Healthcare managers challenged to adjust to the foundational changes transforming their industry might do well to take a page—literally—from a titan of the consumer business world.
In a new book, Shigetaka Komori, chairman and CEO of Fujifilm, tells how he guided his company through the collapse of the photographic-products industry that had been its comfortable domain for decades. This fiscal year the corporation achieved record profits serving multiple industries. And an important component in its business portfolio is, of course, healthcare technology.
In Innovating Out of Crisis: How Fujifilm Survived (and Thrived) As Its Core Business Was Vanishing, Komori describes his strategies and leadership philosophies as they developed during one of the most highly successful turnarounds in recent business history.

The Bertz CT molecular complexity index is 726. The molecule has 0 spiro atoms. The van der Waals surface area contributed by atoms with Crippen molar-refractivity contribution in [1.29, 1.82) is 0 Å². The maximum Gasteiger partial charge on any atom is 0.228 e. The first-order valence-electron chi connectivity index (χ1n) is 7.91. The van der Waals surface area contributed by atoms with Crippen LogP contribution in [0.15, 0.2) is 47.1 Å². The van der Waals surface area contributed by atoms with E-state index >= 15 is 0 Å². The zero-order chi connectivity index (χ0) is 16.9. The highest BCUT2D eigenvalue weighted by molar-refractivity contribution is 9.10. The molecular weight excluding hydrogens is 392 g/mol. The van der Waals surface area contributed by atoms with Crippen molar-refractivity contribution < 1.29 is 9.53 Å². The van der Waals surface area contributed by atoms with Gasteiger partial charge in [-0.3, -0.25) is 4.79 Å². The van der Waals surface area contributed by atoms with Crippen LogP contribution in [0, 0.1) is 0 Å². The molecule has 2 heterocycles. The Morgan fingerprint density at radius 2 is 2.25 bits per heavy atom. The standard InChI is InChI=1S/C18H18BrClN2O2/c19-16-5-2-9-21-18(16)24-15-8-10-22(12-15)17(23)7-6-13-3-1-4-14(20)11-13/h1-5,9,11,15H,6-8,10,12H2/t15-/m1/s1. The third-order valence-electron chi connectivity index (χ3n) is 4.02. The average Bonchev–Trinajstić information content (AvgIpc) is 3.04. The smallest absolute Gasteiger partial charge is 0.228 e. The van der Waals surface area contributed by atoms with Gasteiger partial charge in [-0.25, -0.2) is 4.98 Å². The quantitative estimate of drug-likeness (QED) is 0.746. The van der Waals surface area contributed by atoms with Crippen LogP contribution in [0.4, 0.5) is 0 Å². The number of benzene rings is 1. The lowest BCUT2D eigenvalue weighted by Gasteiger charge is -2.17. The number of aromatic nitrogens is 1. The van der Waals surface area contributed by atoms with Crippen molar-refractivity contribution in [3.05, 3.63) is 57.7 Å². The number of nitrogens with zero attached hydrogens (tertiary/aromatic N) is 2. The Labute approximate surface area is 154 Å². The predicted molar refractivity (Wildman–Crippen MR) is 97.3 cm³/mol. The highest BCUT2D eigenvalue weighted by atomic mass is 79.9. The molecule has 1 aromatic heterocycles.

The book recounts how, as recently as 2000, photographic products made up 60% of Fujifilm’s sales and two–thirds of its profit. The digital revolution combined with the world financial crisis of 2008 to end that run, taking as a very visible casualty Fujifilm’s perennial competitor Kodak, which famously filed for bankruptcy in 2012 and then exited several businesses to recover.
“The transformation was coming, and it would be profound,” Komori writes to introduce the new book’s first chapter. “It would disrupt our industry in the way that word processing disrupted typewriting, music CDs displaced records and email dispatched the handwritten letter. Growing and accelerating like a snowball swelling to an avalanche, it was aimed right at us. In fact, our name put us in the crosshairs. The transformation was digital photography, and we were Fujifilm.”
Published by Stone Bridge Press in Berkeley, Calif., the book is available through online retail outlets in both print and e-book formats.